This method is characterized by the fact that every minute spent on the project needs to be tracked. By tracking the time you spend providing the client with the specific service, you will know exactly what you need to be compensated for.

It’s best to opt for this type of pay rate if you are working on long-term projects. That is because you will be spending a considerable amount of time on finishing them and, therefore, gathering more profit.

Flat Rate: Advantages & Disadvantages

To know whether it’s a good idea to use the flat rate billing method for your business, look at some advantages and disadvantages of this method:

Flat Rate Advantages

  • Transparent pricing. Since the flat rate method enables you to predict the total costs, the full price will be known immediately and will not depend on the time you spend doing the tasks.

  • Makes it easy to keep track of your payments. When you use the flat rate option, the invoice will only include one payment, which will be much easier to track than many singular payments (which is generally the case with hourly rates).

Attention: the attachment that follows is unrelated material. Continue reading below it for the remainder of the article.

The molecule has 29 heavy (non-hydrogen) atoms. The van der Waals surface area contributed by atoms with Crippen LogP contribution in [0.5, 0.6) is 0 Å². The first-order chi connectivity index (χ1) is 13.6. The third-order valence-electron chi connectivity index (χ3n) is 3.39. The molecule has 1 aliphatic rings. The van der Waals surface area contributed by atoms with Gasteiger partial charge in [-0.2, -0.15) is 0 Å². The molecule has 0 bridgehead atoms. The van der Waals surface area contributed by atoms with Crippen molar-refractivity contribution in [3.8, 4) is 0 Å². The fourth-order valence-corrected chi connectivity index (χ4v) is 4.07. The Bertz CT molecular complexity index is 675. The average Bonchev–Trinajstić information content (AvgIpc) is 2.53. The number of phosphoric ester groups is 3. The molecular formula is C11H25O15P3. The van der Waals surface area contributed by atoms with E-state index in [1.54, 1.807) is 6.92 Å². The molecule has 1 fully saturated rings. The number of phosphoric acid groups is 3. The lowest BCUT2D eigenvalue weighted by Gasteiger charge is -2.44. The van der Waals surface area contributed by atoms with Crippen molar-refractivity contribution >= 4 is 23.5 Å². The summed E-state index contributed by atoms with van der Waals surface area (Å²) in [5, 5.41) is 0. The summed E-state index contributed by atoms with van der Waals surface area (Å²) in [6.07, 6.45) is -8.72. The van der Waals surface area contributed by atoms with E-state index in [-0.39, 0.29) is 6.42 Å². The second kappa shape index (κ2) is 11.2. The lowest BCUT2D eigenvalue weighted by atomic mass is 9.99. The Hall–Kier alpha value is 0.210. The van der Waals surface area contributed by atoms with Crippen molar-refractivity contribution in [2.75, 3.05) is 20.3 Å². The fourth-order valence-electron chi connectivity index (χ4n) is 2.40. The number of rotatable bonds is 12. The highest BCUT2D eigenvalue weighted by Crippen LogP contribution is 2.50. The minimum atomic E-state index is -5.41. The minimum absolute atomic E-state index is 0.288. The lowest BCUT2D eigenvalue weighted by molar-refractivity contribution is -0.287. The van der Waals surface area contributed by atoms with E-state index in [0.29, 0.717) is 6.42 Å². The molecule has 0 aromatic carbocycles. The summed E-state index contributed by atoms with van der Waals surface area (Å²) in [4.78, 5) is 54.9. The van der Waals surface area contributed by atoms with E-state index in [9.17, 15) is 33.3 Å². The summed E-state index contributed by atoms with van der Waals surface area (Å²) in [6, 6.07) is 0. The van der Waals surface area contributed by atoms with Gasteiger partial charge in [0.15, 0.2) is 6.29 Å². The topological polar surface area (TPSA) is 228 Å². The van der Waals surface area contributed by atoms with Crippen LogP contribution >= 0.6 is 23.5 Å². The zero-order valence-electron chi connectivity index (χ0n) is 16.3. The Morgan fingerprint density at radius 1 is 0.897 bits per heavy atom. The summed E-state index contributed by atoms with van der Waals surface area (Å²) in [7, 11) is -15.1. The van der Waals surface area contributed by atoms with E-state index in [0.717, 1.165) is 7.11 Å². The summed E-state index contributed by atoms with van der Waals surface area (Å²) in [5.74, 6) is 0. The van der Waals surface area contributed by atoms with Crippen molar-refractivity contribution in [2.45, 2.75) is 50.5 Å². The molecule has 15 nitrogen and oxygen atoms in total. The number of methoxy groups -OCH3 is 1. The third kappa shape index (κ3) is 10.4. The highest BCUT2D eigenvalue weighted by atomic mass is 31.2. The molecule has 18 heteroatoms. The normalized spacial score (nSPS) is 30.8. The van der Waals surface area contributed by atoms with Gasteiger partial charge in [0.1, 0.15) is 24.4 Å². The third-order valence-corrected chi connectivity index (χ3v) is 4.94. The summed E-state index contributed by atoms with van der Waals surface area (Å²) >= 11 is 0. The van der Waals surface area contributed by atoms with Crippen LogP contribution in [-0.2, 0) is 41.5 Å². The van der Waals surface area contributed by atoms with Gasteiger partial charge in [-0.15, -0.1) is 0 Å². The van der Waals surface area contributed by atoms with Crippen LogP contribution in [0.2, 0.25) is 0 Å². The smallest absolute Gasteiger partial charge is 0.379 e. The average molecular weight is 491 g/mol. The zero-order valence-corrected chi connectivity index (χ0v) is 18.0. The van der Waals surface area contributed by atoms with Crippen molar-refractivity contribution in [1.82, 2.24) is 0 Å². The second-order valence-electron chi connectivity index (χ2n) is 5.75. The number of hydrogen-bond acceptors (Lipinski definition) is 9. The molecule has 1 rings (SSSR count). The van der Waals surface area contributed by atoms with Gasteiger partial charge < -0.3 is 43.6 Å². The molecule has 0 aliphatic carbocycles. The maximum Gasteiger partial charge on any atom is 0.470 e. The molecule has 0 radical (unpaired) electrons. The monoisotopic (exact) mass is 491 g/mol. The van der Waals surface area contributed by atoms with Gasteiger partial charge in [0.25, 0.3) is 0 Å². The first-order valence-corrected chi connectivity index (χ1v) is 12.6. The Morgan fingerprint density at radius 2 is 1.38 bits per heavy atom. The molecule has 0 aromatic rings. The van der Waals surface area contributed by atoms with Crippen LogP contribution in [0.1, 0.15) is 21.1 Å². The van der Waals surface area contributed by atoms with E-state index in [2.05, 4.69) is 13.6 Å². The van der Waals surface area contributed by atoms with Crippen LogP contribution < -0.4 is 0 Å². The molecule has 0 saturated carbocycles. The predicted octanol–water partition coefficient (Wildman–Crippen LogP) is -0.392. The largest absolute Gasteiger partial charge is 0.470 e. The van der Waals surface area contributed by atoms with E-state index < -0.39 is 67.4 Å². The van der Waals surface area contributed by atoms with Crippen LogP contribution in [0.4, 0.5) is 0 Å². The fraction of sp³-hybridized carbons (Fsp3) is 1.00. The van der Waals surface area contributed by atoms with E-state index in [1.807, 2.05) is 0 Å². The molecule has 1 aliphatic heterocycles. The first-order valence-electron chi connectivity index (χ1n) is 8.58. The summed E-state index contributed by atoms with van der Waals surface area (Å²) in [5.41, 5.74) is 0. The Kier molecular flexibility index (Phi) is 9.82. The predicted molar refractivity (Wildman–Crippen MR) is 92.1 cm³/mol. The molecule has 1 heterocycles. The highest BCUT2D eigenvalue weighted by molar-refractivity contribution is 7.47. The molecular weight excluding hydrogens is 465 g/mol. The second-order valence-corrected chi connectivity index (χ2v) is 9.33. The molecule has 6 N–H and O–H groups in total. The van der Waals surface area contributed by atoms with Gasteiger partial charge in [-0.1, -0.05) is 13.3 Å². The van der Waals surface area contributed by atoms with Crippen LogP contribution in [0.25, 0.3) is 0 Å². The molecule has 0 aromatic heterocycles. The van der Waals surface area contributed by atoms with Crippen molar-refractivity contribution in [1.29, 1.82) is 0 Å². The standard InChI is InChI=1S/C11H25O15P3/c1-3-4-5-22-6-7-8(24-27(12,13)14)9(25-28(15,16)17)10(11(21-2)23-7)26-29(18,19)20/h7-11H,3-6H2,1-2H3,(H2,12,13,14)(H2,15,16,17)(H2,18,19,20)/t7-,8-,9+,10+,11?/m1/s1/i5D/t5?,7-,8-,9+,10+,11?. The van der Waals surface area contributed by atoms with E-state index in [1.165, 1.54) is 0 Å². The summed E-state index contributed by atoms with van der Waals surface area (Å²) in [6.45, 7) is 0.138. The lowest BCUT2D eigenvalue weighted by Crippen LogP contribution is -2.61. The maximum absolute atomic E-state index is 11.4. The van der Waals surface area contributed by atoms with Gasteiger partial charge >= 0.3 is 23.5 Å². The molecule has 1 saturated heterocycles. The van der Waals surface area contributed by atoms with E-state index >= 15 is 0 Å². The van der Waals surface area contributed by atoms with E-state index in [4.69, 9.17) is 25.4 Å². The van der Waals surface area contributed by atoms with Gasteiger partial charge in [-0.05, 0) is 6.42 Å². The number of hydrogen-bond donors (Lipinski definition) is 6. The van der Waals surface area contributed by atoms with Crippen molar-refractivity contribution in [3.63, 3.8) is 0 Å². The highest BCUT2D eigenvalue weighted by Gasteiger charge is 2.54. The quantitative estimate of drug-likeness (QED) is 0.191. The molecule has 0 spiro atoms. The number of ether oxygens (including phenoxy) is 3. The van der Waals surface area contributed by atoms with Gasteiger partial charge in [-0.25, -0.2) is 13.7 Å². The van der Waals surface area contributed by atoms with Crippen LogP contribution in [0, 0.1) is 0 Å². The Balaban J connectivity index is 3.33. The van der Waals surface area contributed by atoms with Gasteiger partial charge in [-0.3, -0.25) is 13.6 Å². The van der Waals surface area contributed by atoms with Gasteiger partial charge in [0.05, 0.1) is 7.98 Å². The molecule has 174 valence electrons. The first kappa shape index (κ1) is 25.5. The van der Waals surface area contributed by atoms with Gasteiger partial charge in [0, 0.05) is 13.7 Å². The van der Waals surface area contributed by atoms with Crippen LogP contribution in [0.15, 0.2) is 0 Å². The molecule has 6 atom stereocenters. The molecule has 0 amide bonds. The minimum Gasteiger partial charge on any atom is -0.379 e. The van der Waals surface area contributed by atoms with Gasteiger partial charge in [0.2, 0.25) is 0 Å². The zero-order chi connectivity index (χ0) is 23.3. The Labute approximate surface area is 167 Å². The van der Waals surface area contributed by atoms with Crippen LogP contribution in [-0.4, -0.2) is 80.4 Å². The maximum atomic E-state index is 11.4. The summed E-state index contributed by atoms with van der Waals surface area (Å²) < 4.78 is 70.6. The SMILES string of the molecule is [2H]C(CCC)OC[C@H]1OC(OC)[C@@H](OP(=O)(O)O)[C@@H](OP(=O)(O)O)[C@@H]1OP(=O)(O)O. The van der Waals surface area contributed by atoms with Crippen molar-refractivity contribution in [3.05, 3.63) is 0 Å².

Flat Rate Disadvantages

  • Work more for less pay. If a client is not satisfied with the service and asks for any tweaks, the flat rate forces you to work more without getting an additional payment for the extra hours spent on the project.

  • Not the best choice for newcomers. To be able to set a specific flat rate payment, you will have to convince the client that you are worth the price. And to do so, it's essential to have a portfolio that lists all your achievements. This is hard to provide if you’re a newcomer who hasn’t had the chance to gather some references. Also, as a newcomer, you probably won’t know how to set a proper project rate since you don’t have enough experience with it.